We report a successful case of macular hole repair associated with DSM. A standard approach for macular hole repair was successfully utilized. Subretinal fluid from the DSM persisted after the surgery but responded to a combination of oral spironolactone and a topical NSAID drop. The mechanism of DSM remains a mystery, but the effective treatment options may imply that a mechanism of altered fluid transport across the RPE14 likely creates the fluid accumulation in the subretinal space associated with DSM. NSAID drops can accelerate fluid absorption across the RPE,15 as can diuretics including spironolactone and acetazolamide.16–19 Our patient is myopic, which can make macular hole surgery less effective as a staphyloma may further stretch the retina and impair closure.20 The dome-shaped scleral support in DSM may actually facilitate hole closure in the same way as a macular buckle.21 The subretinal fluid, however, would impair closure and the use of adjunctive therapies in this case may have contributed to our success.

Patient has had recovery of BCVA to 20/20 OD and 20/30 OS. The patient has a closed macular hole with resolved subretinal fluid in the right eye. The left eye has persistent subretinal fluid, though decreased nasally compared to its peak at 2 months post op (Figure 1). The decreased visual acuity in the left eye may be due in part to a combination of factors: the persistent SRF, her cataract, and her history of keratoconus. The presence of persistent subretinal fluid in the left eye may be secondary to the slightly longer axial length of 0.04mm or due to vitreomacular adhesion, which may be causing traction on the macula and preventing further fluid absorption across the RPE. It is difficult to ascertain to what extent each of these factors play a role in the final visual acuity, but the fact that her vision is improved compared to her initial presentation with the decreased subretinal fluid suggests that the fluid may play a more significant role in the final outcome.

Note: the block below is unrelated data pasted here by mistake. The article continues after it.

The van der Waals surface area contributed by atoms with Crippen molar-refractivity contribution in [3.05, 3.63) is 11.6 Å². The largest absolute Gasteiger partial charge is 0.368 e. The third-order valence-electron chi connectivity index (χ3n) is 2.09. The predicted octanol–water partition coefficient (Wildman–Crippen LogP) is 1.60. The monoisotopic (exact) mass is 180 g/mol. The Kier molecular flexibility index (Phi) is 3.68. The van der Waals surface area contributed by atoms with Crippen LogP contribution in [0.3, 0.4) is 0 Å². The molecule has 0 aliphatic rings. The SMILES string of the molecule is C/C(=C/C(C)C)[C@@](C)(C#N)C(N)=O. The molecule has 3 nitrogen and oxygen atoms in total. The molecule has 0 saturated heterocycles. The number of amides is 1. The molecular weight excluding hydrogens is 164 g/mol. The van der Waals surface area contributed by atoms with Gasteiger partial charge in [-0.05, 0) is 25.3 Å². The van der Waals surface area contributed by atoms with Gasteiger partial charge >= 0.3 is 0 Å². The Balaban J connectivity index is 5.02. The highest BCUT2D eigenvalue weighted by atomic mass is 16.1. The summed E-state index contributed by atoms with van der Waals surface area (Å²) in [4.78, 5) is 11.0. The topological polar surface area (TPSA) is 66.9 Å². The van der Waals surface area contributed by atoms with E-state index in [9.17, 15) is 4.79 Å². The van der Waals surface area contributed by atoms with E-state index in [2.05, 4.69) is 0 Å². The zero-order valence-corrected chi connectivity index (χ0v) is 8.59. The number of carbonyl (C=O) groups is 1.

Patient Consent

We confirm that any aspect of the work covered in this manuscript that has involved human patients has been conducted with the ethical approval of all relevant bodies. Informed written consent has been obtained from all patients to have case details and any accompanying images published.

Acknowledgments

There are no acknowledgements we would like to make. No institutional approval was required for the publishing of this case report.

Author Contributions